Ferrara's formidable salama da sugo
Smoldering on its soft bed of mashed potato, the 'salamina' is a sausage that mostly releases emotions
"Renowned specialty of pure Ferrara brand"-this is how it says in the historic Italian Touring Club Gastronomic Guide-"is salama da sugo, made of pork heavily drugged and sprinkled with old, alcoholic vin vecchio. It has the appearance of a small mortadella and is cooked by boiling. It is eaten hot, with a spoon, because when it is cooked it has a very soft consistency. Its flavor is spicy and gangly, and it is a truly distinctive food, which in Ferrara and outside has numerous and very loyal lovers." However much water has passed under the bridges of the Po, the reality of this delicacy has remained essentially the same. Only that from being an exquisitely winter dish, it has become a gastronomic attraction that knows no season, as much in the spoon version, proper to young salami, as in slices or wedges, later in the seasoning process. In the glass, as the guide itself suggests, a Fortana del Bosco Eliceo, now Doc, a red produced on the sandy soils of the early Adriatic hinterland.
The salamina, unmistakable
The 'salamina,' as the people of Ferrara affectionately call it, is an absolutely distinctive sausage. It is so in terms of mixture, pork from heterogeneous cuts (coppa, liver, tongue), ground rather finely and definitely spiced (pepper, cloves, cinnamon, nutmeg), but above all macerated in red wine. It is also so by container, not the usual casing, but a bladder, which gives it, once tied, a vaguely spherical shape. For cooking in boiling water, the salama should be wrapped in a white cloth and suspended from a wooden spoon placed across the pot so that it does not touch the metal. Thus, after at least four hours, the salama arrives intact on the cutting board and when opened reveals its succulent contents. A pragmatic side dish , mashed potatoes, but don't forget that the city of the Este family is famous for a bread that knows no equal, the coppia ferrarese: two rolled, pointed croissants that break away from a central knot; soft at the core, crispy at the ends, it is as ideal for succulent foods as it is for cheese and charcuterie snacks.
Ferrara and its surroundings
Of course, Ferrara is the capital of salama da sugo, but it is the Ferrarese that supports its fortunes in practice. In the sense that this specific charcuterie production has its strongholds in the province: small towns fierce in asserting primacy concerning it if not even primogeniture. Thus we learn of smaller localities that periodically rise to the glory of the provincial chronicles for charcuterie merits. There are, in fact, several festivals not to be missed to come into contact with the more frank reality of this cured meat. In mid-July, "La sagra della salama da sugo di Buonacompra," a locality that then returns to the subject again in mid-October with "I giorni della salama da sugo." And again, between late September and early October, the "Sagra della salamina da sugo al cucchiaio," held in Madonna Boschi, a locality of Poggio Renatico. Finally, we also point out the semi-serious "World Championship of Salama da sugo," which in the second half of February sees producers from the Ferrarese region converge in Migliarino di Fiscaglia.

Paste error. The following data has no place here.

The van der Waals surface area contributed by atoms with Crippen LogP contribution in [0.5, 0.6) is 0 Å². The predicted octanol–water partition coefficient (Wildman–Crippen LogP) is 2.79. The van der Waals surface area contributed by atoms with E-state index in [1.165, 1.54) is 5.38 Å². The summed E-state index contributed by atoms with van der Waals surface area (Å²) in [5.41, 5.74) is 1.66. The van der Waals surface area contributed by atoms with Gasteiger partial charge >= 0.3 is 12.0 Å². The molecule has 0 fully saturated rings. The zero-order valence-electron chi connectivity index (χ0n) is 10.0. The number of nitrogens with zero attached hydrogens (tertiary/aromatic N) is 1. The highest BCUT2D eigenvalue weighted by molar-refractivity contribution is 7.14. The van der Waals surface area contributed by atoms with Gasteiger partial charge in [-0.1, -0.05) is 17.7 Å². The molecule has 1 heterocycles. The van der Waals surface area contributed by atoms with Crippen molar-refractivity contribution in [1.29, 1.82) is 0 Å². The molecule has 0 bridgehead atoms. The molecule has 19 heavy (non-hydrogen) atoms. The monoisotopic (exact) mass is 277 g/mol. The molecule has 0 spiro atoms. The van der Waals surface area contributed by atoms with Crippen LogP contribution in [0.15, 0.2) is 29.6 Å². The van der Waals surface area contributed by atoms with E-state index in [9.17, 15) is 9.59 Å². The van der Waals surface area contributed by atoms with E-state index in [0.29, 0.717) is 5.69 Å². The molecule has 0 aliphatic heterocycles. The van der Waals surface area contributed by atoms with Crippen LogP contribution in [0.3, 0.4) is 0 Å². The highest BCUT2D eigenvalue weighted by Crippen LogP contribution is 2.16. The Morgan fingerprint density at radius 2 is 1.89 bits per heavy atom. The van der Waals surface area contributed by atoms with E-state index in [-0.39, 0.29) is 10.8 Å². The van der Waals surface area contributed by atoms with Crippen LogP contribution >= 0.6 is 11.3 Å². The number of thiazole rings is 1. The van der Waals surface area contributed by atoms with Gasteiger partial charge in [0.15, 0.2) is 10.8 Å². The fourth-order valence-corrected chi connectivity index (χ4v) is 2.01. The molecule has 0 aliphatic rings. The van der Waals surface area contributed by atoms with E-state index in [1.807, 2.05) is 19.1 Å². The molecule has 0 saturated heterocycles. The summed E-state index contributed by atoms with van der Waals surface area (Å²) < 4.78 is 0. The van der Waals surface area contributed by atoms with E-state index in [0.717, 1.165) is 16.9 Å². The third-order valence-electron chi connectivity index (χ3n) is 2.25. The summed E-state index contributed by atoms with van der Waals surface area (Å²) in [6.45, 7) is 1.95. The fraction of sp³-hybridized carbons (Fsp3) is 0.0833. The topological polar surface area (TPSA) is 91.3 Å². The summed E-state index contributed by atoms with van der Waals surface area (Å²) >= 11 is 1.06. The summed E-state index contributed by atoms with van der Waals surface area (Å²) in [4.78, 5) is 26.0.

Cristoforo di Messisbugo was a "master cook" at the court of Alfonso I d'Este at a time when this role also played a considerable role in diplomacy. In other words, a master of ceremonies, capable of organizing hundred-course banquets, punctuated by musical interludes and other amenities, during which the fate of the continent was discussed. Elevated to the rank of count palatine by Emperor Charles V, Messisbugo is considered one of the advocates of Ferrara's establishment among the great cities of the time. And like an ambassador who at some point feels he must commit his memoirs to history, he wrote a treatise ranging from the practice of cooking to the art of banqueting. Dwelling, as a good Ferrara native, on the art of preparing certain "mortadelle di ficato" using well-ground pork and liver for that matter, with salt, pepper and "vino vermiglio." Salumi of high lineage, then, from which modern, more democratic salame da sugo are descended.
A literary salami
In 1772 the highly esteemed Ferrara magistrate Antonio Frizzi, as sometimes happens to those who must be morose by institutional duty, wrote a facetious little poem, "the fruit of youthful recreations," on the merits of the pig, "La salameide," in which he dedicates moving stanzas to salama da sugo: "A juicy salami "-this is how he begins- "uses to form my Ferrara not elsewhere used," then describing its contents by grain and color as a "soft porphyry." A curious oxymoron, because red porphyry is one of the stones most sought after by the ancients to carve columns of temples and royal sarcophagi from it, but in this salumeria meaning the poet imagines it soft and dripping with a "purple liquor." And what goodness, to put even "Maecenas, Heliogabalus, and LucuIIo," the triad of classical gastronomy, to shame.